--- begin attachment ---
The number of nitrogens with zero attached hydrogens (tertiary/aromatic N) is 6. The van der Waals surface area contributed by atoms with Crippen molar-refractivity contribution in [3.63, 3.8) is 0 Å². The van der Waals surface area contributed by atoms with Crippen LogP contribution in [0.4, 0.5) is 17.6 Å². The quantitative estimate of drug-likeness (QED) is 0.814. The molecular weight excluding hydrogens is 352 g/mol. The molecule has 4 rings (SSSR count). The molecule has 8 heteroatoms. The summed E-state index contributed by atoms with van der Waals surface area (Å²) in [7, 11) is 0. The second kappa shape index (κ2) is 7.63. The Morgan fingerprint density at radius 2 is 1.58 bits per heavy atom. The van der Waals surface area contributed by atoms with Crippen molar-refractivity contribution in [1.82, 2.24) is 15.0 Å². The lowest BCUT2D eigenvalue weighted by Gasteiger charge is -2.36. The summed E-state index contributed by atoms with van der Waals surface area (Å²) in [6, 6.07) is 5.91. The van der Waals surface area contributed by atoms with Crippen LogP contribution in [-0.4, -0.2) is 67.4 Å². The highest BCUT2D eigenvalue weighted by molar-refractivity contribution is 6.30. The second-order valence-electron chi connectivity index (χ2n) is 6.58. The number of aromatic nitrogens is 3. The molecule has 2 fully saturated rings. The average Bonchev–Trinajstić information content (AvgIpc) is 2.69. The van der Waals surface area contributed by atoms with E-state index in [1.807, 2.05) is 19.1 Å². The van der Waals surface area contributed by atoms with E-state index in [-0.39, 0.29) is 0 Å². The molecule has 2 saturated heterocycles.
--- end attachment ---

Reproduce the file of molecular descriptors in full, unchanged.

The number of nitrogens with zero attached hydrogens (tertiary/aromatic N) is 6. The van der Waals surface area contributed by atoms with Crippen molar-refractivity contribution in [3.63, 3.8) is 0 Å². The van der Waals surface area contributed by atoms with Crippen LogP contribution in [0.4, 0.5) is 17.6 Å². The quantitative estimate of drug-likeness (QED) is 0.814. The molecular weight excluding hydrogens is 352 g/mol. The molecule has 4 rings (SSSR count). The molecule has 8 heteroatoms. The summed E-state index contributed by atoms with van der Waals surface area (Å²) in [7, 11) is 0. The second kappa shape index (κ2) is 7.63. The Morgan fingerprint density at radius 2 is 1.58 bits per heavy atom. The van der Waals surface area contributed by atoms with Crippen molar-refractivity contribution in [1.82, 2.24) is 15.0 Å². The lowest BCUT2D eigenvalue weighted by Gasteiger charge is -2.36. The summed E-state index contributed by atoms with van der Waals surface area (Å²) in [6, 6.07) is 5.91. The van der Waals surface area contributed by atoms with Crippen LogP contribution in [-0.4, -0.2) is 67.4 Å². The highest BCUT2D eigenvalue weighted by molar-refractivity contribution is 6.30. The second-order valence-electron chi connectivity index (χ2n) is 6.58. The number of aromatic nitrogens is 3. The molecule has 2 fully saturated rings. The average Bonchev–Trinajstić information content (AvgIpc) is 2.69. The van der Waals surface area contributed by atoms with E-state index in [1.807, 2.05) is 19.1 Å². The van der Waals surface area contributed by atoms with E-state index in [-0.39, 0.29) is 0 Å². The molecule has 2 saturated heterocycles.